Editor’s note:  I suggest that someone move for publication of this opinion, which I think could be helpful and important in the frequent case (I think) where the UCBR reaches the merits of cases on ER request for relief from charges long after the time for appeal has passed.  What do others think?

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**An unreported Commonwealth Court case may not be cited binding precedent but can be cited for its persuasive value.  See 210 Pa. Code § 69.414(b) and Pa. R.A.P.  3716

Wednesday, July 24, 2019

MDJ courts - execution on $ judgment outside of county of entry - MDJ Rule 402




(2) The magisterial district judge in whose office the judgment was rendered or entered shall accept all timely requests for an order of execution on that judgment, including when the location of the property to be levied upon is located outside the county of the magisterial district where the judgment was rendered or entered. 

Monday, July 22, 2019

UC - willful misconduct - inconsistent enforcement v. disparate treatment

Gordon Terminal Service Co. v. UCBR – Cmwlth. Court – Juine 3, 2019 – reported, precedential


Held:  Where the evidence showed that the employer’s enforcement of a rule against use of cell phone at work was inconsistent, the employer did not establish the existence of a rule that would support a finding of willful misconduct.

Although Employer may have had a written policy prohibiting the use of cell phones without special approval, in reality the Board found that, if Employer had such a policy, Employer engaged in “inconsistent enforcement” of it. (Id. at 123a.) As such, Employer did not establish the existence of a rule that could support a finding of willful misconduct.
See Great Valley Publ’g., 136 A.3d at 537 (holding that where employer admittedly tolerated violations of its policy governing employees’ internet use, employer failed to establish that claimant’s use of internet amounted to willful misconduct); Penn Photomounts, Inc. v. UCBR, 417 A.2d 1311, 1314-15 (Pa. Cmwlth. 1980) (holding that although employer had formal policy for reporting absences and employer was aware that its employees followed less formal practice to report absences and tolerated less formal reporting practice, use of less formal practice did not constitute willful misconduct). Thus, Employer failed to meet its burden to prove that Claimant violated Employer’s work rule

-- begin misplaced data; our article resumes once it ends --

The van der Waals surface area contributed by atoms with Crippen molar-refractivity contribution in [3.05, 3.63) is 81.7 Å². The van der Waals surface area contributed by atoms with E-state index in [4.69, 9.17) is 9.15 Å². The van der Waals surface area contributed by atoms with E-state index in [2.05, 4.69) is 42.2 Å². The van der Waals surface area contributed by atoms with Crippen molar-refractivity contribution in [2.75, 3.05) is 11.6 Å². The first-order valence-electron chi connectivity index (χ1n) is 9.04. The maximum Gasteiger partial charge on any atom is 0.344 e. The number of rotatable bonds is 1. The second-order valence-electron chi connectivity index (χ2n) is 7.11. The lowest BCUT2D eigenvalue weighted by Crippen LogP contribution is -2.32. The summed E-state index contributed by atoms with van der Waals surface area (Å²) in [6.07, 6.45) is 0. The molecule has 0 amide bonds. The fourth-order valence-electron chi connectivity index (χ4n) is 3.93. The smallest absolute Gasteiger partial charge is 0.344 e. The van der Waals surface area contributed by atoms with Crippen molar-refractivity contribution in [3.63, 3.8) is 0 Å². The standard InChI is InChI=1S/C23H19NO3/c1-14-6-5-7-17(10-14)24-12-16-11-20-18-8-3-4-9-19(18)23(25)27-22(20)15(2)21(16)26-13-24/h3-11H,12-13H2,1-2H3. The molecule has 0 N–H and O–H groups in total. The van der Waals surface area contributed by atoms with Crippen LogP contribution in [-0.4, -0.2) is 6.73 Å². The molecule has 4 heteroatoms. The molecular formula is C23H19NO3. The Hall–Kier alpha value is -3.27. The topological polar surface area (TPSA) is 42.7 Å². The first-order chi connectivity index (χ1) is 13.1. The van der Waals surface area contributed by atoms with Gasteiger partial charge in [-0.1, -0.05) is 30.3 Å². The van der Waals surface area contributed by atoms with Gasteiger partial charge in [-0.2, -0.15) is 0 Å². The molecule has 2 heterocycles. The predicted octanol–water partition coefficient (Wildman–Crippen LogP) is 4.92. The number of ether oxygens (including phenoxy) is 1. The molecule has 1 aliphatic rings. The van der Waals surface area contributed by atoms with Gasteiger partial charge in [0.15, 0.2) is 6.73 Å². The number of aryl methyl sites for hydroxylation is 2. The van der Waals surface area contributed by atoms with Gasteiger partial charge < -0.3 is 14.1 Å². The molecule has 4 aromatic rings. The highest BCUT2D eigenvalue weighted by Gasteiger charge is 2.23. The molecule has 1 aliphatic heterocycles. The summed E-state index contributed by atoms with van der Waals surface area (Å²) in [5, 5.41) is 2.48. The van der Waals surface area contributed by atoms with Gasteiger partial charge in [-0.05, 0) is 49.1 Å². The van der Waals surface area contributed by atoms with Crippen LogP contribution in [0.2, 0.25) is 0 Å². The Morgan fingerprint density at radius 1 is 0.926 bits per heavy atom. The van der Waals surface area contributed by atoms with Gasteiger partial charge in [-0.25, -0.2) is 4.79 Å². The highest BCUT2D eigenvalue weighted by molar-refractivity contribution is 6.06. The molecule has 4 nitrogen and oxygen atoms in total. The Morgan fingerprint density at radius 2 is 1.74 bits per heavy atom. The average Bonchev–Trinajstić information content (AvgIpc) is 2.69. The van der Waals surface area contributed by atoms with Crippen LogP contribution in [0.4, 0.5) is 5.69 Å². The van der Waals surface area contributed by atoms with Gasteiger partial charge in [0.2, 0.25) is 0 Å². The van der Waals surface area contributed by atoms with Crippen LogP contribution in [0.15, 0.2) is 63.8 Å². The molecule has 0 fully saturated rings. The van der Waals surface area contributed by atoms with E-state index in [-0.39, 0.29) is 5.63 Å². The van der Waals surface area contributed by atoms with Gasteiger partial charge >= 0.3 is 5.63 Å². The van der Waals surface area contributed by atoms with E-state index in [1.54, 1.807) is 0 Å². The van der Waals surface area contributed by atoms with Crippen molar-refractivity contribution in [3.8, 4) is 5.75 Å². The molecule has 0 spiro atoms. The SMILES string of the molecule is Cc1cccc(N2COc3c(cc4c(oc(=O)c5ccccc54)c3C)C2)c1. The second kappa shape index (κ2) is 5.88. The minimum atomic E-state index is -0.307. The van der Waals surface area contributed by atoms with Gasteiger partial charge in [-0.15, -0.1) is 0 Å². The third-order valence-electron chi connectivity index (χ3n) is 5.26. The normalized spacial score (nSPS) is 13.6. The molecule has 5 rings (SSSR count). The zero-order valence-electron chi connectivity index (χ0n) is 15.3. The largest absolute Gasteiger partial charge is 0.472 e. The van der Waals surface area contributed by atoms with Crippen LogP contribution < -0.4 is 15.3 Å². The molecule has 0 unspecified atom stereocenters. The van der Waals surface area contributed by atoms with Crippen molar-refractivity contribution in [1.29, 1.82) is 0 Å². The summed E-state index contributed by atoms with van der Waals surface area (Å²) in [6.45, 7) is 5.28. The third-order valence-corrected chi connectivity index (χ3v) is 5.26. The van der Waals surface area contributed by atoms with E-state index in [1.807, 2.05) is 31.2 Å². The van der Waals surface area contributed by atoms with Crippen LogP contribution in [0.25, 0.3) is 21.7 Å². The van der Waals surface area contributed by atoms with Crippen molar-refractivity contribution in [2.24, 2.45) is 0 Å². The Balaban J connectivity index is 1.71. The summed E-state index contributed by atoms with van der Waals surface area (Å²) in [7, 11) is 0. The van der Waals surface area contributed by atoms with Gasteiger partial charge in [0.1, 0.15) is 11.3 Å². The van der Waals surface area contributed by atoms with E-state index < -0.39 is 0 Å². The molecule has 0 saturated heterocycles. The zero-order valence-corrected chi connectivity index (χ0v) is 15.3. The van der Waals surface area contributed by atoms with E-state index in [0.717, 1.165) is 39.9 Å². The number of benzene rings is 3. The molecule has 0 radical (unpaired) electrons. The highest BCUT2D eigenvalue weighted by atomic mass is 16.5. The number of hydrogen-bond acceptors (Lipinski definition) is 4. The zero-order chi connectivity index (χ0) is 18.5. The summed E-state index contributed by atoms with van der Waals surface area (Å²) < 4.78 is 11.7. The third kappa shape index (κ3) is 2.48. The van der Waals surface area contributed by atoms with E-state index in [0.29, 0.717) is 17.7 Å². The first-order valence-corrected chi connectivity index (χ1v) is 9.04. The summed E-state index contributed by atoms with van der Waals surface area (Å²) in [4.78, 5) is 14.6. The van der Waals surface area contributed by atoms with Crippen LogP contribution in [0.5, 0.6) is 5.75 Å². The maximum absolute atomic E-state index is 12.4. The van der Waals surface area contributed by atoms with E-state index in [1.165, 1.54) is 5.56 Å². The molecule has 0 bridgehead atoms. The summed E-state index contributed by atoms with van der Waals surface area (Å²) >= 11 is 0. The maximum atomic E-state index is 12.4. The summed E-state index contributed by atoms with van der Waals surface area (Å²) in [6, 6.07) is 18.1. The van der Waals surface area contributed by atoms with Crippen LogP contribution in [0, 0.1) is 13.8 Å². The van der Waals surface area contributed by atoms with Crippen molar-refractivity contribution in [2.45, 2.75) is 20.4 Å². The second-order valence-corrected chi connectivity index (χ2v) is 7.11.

Inconsistent enforcement v. disparate treatment
The Board did not determine that Employer engaged in disparate treatment but rather that Employer did not meet its burden to establish willful misconduct due to its inconsistent enforcement of a work rule. The Board, in support of its decision, wrote:  The Board is unable to substantiate any error in the Referee’s willful misconduct analysis. The employer contends that the claimant’s testimony is insufficient to establish disparate treatment regarding cell phone usage in the workplace. Nonetheless, the claimant’s testimony was more than sufficient to establish inconsistent enforcement of an alleged work rule stating that cell phone use is not permissible without special approval. (Id. at 123a.) 
The distinction between the two concepts—i.e., disparate treatment and inconsistent enforcement of an alleged work rule—is nuanced and subtle. Disparate treatment is applicable where an employer enforces a rule in different manners, whereas inconsistent enforcement occurs where an employer enforces a rule so inconsistently that it no longer appears to be a rule that employees must follow. Furthermore, disparate treatment is an affirmative defense to willful misconduct, while inconsistent enforcement of a rule results in an employer’s inability to prove willful misconduct. In situations of inconsistent enforcement, an employer cannot prove the “deliberate violation” required by Grieb necessary for a determination of willful misconduct. See Grieb, 827 A.2d at 425 (identifying “deliberate violation of an employer’s rules” as a form of willful misconduct). Here, the Board concluded that Employer failed to establish a violation of Employer’s rules due to Employer’s inconsistent enforcement of its cell phone prohibition and, therefore, failed to prove willful misconduct. As a result, the affirmative defense of “disparate treatment” is inapplicable.

PFA - temporary custody - best interest analysis not required to award temporary custody in PFA case

C.H.L. v. W.D.L. – Superior Court – July 8, 2019 – published, precedential